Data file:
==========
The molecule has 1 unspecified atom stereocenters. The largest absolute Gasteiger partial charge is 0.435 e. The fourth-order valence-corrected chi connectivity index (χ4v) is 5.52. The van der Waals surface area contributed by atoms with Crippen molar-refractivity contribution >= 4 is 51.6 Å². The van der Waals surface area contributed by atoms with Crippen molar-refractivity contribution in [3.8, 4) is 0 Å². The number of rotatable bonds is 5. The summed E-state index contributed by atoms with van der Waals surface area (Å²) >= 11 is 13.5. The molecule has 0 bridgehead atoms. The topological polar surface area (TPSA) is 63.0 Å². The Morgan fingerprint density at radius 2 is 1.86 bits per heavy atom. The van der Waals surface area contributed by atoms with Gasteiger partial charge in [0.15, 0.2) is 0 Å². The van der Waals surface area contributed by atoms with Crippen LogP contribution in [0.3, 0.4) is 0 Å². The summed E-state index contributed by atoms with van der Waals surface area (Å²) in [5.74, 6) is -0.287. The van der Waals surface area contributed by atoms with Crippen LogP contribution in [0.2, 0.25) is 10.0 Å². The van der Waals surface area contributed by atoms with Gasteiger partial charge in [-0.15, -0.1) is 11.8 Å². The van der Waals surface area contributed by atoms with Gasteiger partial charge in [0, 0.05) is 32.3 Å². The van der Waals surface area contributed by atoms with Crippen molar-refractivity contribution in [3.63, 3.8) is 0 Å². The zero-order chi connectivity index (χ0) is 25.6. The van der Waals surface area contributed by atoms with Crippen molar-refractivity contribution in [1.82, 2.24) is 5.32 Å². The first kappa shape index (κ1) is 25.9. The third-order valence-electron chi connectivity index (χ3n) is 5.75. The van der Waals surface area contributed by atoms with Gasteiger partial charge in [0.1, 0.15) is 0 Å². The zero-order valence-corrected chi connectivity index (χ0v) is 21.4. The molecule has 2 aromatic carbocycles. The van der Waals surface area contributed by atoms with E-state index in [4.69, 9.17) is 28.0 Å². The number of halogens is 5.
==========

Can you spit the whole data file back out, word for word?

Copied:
The molecule has 1 unspecified atom stereocenters. The largest absolute Gasteiger partial charge is 0.435 e. The fourth-order valence-corrected chi connectivity index (χ4v) is 5.52. The van der Waals surface area contributed by atoms with Crippen molar-refractivity contribution >= 4 is 51.6 Å². The van der Waals surface area contributed by atoms with Crippen molar-refractivity contribution in [3.8, 4) is 0 Å². The number of rotatable bonds is 5. The summed E-state index contributed by atoms with van der Waals surface area (Å²) >= 11 is 13.5. The molecule has 0 bridgehead atoms. The topological polar surface area (TPSA) is 63.0 Å². The Morgan fingerprint density at radius 2 is 1.86 bits per heavy atom. The van der Waals surface area contributed by atoms with Gasteiger partial charge in [0.15, 0.2) is 0 Å². The van der Waals surface area contributed by atoms with Crippen LogP contribution in [0.3, 0.4) is 0 Å². The summed E-state index contributed by atoms with van der Waals surface area (Å²) in [5.74, 6) is -0.287. The van der Waals surface area contributed by atoms with Crippen LogP contribution in [0.2, 0.25) is 10.0 Å². The van der Waals surface area contributed by atoms with Gasteiger partial charge in [-0.15, -0.1) is 11.8 Å². The van der Waals surface area contributed by atoms with Gasteiger partial charge in [0, 0.05) is 32.3 Å². The van der Waals surface area contributed by atoms with Crippen molar-refractivity contribution in [3.63, 3.8) is 0 Å². The zero-order chi connectivity index (χ0) is 25.6. The van der Waals surface area contributed by atoms with Crippen molar-refractivity contribution in [1.82, 2.24) is 5.32 Å². The first kappa shape index (κ1) is 25.9. The third-order valence-electron chi connectivity index (χ3n) is 5.75. The van der Waals surface area contributed by atoms with Gasteiger partial charge in [0.1, 0.15) is 0 Å². The zero-order valence-corrected chi connectivity index (χ0v) is 21.4. The molecule has 2 aromatic carbocycles. The van der Waals surface area contributed by atoms with E-state index in [4.69, 9.17) is 28.0 Å². The number of halogens is 5.